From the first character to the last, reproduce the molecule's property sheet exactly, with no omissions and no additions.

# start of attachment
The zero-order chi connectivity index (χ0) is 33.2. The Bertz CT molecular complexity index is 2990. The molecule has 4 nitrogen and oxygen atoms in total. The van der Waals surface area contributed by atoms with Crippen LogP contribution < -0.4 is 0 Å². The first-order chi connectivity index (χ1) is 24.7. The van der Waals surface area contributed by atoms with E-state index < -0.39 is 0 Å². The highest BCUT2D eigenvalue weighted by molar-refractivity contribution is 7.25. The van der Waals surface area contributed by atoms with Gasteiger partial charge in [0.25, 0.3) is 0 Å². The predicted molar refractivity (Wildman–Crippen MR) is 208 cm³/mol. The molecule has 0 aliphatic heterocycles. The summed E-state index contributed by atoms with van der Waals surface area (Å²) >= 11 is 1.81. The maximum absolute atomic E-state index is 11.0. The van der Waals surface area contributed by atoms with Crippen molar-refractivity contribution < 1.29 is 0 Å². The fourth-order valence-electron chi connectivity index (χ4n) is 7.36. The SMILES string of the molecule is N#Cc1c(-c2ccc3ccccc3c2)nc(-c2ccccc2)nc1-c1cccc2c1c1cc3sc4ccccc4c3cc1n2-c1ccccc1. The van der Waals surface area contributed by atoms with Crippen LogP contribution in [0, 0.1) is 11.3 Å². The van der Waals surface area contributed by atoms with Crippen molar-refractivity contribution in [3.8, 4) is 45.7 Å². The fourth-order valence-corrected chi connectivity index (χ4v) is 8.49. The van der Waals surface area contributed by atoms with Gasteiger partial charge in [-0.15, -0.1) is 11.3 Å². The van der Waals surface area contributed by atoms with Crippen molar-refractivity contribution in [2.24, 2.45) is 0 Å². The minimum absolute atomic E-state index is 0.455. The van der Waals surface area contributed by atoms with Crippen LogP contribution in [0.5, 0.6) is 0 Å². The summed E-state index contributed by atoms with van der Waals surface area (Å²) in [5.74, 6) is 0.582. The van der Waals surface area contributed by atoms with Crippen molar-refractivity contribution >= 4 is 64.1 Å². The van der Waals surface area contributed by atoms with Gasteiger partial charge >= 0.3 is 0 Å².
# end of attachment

The zero-order chi connectivity index (χ0) is 33.2. The Bertz CT molecular complexity index is 2990. The molecule has 4 nitrogen and oxygen atoms in total. The van der Waals surface area contributed by atoms with Crippen LogP contribution < -0.4 is 0 Å². The first-order chi connectivity index (χ1) is 24.7. The van der Waals surface area contributed by atoms with E-state index < -0.39 is 0 Å². The highest BCUT2D eigenvalue weighted by molar-refractivity contribution is 7.25. The van der Waals surface area contributed by atoms with Gasteiger partial charge in [0.25, 0.3) is 0 Å². The predicted molar refractivity (Wildman–Crippen MR) is 208 cm³/mol. The molecule has 0 aliphatic heterocycles. The summed E-state index contributed by atoms with van der Waals surface area (Å²) >= 11 is 1.81. The maximum absolute atomic E-state index is 11.0. The van der Waals surface area contributed by atoms with Crippen molar-refractivity contribution < 1.29 is 0 Å². The fourth-order valence-electron chi connectivity index (χ4n) is 7.36. The SMILES string of the molecule is N#Cc1c(-c2ccc3ccccc3c2)nc(-c2ccccc2)nc1-c1cccc2c1c1cc3sc4ccccc4c3cc1n2-c1ccccc1. The van der Waals surface area contributed by atoms with Crippen LogP contribution in [0, 0.1) is 11.3 Å². The van der Waals surface area contributed by atoms with Crippen molar-refractivity contribution in [3.8, 4) is 45.7 Å². The fourth-order valence-corrected chi connectivity index (χ4v) is 8.49. The van der Waals surface area contributed by atoms with Gasteiger partial charge in [-0.15, -0.1) is 11.3 Å². The van der Waals surface area contributed by atoms with Crippen molar-refractivity contribution in [2.24, 2.45) is 0 Å². The minimum absolute atomic E-state index is 0.455. The van der Waals surface area contributed by atoms with Crippen LogP contribution in [0.5, 0.6) is 0 Å². The summed E-state index contributed by atoms with van der Waals surface area (Å²) in [5.74, 6) is 0.582. The van der Waals surface area contributed by atoms with Crippen molar-refractivity contribution >= 4 is 64.1 Å². The van der Waals surface area contributed by atoms with Gasteiger partial charge >= 0.3 is 0 Å².